The Colorado Attorney General's office reports that more than 165,000 state residents owed $56 million to payday lenders at the end of 2013 and the number of people taking out such loans is rising, according to an annual report.

Colorado residents who took out payday loans grew by more than 9% in 2013 compared with 2012, said Julie Meade, head of the attorney general's Consumer Credit Unit. A total of 481,000 Coloradans borrowed $189 million in 2013.

The rise is consistent with annual 9% jumps in the number of payday loan borrowers reported since 2010.
Under Colorado law, fees for payday loans include an origination fee, a cap of 45% interest and monthly maintenance fees, Meade said.

Deferred deposit loans, typically referred to as payday loans, are unsecured, high-interest personal loans based on a borrower's paycheck that thousands of low-wage earners resort to each month to cover emergency expenses.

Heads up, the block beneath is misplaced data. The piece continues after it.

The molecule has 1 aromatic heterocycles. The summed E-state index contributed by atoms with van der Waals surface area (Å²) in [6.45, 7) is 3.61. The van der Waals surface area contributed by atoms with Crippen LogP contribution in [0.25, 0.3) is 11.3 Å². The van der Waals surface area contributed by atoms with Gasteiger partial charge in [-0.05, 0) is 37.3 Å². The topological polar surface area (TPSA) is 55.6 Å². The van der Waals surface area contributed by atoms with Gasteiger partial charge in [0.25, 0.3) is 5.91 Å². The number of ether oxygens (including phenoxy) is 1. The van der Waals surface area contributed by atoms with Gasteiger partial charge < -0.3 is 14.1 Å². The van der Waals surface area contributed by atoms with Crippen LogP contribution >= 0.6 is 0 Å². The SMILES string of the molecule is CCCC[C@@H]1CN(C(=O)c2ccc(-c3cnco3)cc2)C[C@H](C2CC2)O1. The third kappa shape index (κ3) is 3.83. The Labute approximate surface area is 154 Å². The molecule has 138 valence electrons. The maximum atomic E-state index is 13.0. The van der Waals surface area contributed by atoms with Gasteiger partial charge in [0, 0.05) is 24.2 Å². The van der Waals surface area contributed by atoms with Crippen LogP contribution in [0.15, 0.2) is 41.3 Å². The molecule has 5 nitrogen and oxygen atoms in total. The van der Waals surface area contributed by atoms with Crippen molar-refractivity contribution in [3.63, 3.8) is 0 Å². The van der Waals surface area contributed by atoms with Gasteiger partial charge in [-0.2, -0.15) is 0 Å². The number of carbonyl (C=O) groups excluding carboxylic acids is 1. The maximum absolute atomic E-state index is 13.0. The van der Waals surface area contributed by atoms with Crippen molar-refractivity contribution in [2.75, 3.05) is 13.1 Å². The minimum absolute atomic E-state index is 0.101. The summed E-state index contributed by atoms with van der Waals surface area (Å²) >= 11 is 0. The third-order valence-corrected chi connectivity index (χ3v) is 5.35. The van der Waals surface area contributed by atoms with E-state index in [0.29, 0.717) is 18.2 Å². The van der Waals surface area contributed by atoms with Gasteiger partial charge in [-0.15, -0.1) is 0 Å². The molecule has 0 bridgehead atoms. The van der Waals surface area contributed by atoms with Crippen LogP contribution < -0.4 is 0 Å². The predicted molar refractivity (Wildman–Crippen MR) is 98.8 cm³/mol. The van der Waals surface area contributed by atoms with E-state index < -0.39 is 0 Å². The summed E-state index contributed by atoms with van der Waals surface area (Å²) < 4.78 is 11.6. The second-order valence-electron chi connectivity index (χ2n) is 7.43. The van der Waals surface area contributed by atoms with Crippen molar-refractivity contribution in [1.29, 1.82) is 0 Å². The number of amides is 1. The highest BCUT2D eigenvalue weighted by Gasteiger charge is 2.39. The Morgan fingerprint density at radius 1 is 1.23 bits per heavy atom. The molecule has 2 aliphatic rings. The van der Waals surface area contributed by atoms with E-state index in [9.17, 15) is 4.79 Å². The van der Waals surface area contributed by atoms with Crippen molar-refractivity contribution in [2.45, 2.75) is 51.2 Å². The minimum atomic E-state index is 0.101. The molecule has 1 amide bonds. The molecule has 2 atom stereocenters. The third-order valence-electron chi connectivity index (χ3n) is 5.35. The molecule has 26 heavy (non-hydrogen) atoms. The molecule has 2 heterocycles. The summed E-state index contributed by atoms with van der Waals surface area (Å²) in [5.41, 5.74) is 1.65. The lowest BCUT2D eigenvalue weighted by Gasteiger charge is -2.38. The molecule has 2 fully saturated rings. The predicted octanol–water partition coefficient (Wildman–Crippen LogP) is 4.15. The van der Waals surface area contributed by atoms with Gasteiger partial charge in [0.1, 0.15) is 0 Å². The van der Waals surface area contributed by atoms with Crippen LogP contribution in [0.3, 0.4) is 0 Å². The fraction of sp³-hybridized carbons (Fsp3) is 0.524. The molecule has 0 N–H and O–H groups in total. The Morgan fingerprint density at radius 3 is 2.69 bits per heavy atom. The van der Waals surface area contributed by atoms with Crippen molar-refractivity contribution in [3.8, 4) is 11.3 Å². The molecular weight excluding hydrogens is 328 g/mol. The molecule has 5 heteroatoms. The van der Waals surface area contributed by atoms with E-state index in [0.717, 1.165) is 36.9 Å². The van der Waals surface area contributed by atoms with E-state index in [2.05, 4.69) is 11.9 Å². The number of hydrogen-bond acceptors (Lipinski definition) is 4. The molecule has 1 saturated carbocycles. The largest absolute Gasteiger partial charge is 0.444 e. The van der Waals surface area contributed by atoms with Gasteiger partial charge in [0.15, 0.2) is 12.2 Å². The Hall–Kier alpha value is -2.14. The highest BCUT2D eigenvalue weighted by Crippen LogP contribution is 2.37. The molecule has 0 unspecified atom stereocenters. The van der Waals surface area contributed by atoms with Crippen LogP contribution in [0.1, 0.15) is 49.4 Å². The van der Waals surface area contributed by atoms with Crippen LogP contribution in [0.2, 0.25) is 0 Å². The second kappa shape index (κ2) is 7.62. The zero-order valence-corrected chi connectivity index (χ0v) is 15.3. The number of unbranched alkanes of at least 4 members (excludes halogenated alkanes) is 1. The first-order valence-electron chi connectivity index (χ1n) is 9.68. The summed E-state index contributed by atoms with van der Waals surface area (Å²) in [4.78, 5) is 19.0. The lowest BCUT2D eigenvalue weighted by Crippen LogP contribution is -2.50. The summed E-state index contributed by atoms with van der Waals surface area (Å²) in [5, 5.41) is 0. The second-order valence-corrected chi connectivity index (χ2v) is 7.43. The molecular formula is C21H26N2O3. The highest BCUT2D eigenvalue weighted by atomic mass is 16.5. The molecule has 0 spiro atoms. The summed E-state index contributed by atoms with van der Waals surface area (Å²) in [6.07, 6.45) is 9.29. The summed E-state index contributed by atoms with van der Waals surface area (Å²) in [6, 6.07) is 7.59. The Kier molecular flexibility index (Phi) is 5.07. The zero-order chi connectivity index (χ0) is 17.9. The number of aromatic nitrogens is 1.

The payday loan industry has been heavily scrutinized by federal and state regulators in the past few years for interest rates that exceed limits commonly set by states.

In Colorado, while the total number of payday borrowers jumped in 2013, the number of licensed payday lending companies actually decreased from 253 to 250, Meade added. There are an estimated 750 total payday loan locations in the state.

Pew Charitable Trust is promoting a 2010 Colorado law regulating payday lenders as a way to stop payday lender excesses, according to the AG's office. In a recent editorial, Attorney General John Suthers wrote that while access to payday credit remains widely available, "the loans previously took up 38% of an average borrower's paycheck. Now, they take up 4%. Borrowers are spending $42 million less each year and bounced check fees from lenders are down by more than half."

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